It was close, at the least, to being “overwhelmed”. Last week, again, there were severe pressures. Internal figures show its occupancy reached over 95 per cent earlier this month when rising covid numbers combined with non-covid (see chart at bottom of the article).
This week we report that United Lincolnshire Hospitals has seen its worst week ever. A similar picture was being seen at Barnsley Hospital Foundation Trust where unoccupied beds, as officially reported to NHS England, fell to virtually zero (chart right).
There is clear evidence of non-covid patients being displaced by covid - this is mostly because planned operations have been cancelled when critical care gets too full, and when other areas have to be repurposed to make way for covid patients, as well as some reductions in emergency care cases and efforts to speed up discharge (see line chart left/below of the North West).
Some of the hardest-hit hospitals have opened extra critical care beds to cope with covid, but this has been limited. That’s because the large majority of covid patients in the second wave are being cared for in less intensive beds, with oxygen support; and also because surging critical care capacity unnecessarily would lead to more routine services being cancelled and require more staff to be redeployed.
The government’s winter plan states starkly that the NHS in recent years has had to cancel a lot of elective care in January and February just to deal with normal winter demand — so this pressure release valve, as used to create more space over the past couple of months, will not be available.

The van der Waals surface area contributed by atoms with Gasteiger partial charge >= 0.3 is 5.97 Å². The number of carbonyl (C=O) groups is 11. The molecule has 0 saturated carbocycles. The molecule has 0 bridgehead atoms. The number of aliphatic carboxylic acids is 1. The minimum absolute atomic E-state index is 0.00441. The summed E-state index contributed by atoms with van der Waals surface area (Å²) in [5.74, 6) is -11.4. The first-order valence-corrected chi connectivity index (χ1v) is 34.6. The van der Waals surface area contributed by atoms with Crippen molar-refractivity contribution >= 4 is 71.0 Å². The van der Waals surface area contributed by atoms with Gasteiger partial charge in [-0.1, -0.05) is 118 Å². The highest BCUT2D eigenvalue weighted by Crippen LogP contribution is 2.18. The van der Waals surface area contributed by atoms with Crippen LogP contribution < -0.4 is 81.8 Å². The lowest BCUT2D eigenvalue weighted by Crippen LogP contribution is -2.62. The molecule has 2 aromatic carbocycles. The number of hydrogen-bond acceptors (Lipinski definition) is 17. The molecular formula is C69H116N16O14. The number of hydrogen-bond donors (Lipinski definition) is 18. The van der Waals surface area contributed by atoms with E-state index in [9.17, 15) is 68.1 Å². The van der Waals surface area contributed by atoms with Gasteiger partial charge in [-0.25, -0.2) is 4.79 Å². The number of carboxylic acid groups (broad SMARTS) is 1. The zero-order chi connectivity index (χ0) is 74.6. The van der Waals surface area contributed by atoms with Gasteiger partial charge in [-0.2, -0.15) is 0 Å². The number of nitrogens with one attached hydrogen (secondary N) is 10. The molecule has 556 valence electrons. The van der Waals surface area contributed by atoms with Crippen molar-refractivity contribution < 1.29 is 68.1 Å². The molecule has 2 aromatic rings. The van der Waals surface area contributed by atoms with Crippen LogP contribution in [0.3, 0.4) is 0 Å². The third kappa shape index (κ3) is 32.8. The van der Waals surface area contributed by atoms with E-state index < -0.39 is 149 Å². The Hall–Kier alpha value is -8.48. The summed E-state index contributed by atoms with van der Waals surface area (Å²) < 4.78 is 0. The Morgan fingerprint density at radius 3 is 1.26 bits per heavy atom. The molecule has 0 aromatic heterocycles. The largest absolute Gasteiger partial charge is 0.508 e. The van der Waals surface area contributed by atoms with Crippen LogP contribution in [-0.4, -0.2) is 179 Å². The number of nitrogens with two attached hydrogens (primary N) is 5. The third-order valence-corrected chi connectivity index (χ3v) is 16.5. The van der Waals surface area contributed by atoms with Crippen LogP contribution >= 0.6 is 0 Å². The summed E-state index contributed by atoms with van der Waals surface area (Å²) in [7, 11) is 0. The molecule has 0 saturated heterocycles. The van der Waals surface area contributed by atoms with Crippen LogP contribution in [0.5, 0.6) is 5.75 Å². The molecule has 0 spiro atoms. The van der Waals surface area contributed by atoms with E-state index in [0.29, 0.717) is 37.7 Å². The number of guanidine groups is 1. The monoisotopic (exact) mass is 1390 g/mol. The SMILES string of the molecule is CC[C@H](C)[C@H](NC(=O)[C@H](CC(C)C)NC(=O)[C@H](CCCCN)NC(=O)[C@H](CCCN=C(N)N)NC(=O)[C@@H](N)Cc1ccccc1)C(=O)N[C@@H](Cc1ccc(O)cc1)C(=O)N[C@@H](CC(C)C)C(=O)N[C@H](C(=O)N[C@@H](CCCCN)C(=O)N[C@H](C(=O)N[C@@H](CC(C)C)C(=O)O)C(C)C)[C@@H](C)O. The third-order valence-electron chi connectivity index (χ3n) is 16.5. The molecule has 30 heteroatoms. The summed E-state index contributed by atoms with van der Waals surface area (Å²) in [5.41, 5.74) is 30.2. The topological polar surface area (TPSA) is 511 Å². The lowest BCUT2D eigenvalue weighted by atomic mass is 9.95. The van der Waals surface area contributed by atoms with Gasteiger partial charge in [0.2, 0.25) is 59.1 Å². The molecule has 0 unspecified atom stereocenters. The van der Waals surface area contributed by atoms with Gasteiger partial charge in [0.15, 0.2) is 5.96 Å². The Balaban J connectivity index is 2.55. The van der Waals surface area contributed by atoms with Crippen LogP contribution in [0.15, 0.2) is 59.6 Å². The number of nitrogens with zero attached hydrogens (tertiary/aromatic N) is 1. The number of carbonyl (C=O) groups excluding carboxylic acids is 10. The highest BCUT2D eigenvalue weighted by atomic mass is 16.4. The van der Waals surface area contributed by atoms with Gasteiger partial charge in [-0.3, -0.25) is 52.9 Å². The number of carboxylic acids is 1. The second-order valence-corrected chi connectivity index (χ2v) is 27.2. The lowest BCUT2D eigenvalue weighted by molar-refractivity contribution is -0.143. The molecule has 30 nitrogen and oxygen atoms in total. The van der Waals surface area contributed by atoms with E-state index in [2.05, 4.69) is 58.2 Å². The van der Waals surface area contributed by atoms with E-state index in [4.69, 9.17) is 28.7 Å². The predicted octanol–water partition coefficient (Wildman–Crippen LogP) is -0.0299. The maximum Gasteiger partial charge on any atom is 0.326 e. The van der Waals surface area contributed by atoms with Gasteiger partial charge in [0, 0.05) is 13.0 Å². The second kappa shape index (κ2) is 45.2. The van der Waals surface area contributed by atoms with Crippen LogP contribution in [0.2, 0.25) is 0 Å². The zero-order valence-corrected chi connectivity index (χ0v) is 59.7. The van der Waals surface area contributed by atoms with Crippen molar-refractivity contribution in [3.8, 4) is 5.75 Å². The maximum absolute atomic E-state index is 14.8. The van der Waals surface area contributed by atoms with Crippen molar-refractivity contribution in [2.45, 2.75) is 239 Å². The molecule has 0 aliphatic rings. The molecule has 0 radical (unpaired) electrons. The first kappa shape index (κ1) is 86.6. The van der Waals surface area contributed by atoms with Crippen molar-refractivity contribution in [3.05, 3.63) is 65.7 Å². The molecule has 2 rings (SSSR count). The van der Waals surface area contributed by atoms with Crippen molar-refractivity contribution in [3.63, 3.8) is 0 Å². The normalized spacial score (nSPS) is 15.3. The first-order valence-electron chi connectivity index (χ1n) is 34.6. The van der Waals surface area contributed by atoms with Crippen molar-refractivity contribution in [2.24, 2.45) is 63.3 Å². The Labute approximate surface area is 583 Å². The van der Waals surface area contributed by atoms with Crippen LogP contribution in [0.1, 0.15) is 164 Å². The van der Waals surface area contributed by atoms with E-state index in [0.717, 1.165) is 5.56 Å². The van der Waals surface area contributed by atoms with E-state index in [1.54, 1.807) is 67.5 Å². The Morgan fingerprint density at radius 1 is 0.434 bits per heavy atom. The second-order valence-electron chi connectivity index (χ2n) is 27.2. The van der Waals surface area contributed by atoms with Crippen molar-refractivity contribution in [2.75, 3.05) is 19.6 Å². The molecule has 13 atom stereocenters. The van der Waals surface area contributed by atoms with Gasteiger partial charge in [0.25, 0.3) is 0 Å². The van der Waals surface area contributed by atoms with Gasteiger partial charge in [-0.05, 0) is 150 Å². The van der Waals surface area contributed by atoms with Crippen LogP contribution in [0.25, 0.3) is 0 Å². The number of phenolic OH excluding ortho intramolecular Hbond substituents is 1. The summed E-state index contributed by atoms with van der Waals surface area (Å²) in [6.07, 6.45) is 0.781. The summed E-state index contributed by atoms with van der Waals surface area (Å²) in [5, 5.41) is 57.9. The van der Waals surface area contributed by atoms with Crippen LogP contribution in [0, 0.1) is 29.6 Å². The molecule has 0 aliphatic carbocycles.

Some would argue hospitals have routinely been “overwhelmed” in recent winters. With covid, there’s now more at stake than usual, with many eyes on whether the NHS is providing a robust “third line of defence” against the pandemic.
In areas where covid is suppressed, there’s a possible winter ahead where hospitals on the whole are quieter, have less operational problems, and perhaps provide better care than in other recent winters; since many enter with fewer patients in beds, and lower emergency attendances, thanks to lockdown rules and behaviour keeping other ailments and accidents down a little.
But autumn has shown covid hospital admissions - both from the community and spread on the wards - can still increase consistently, and quite quickly. If and where this is the case in the next few months, combining with winter demand, the virus will “overwhelm” many more hospitals.
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Data published by NHS England and obtained by HSJ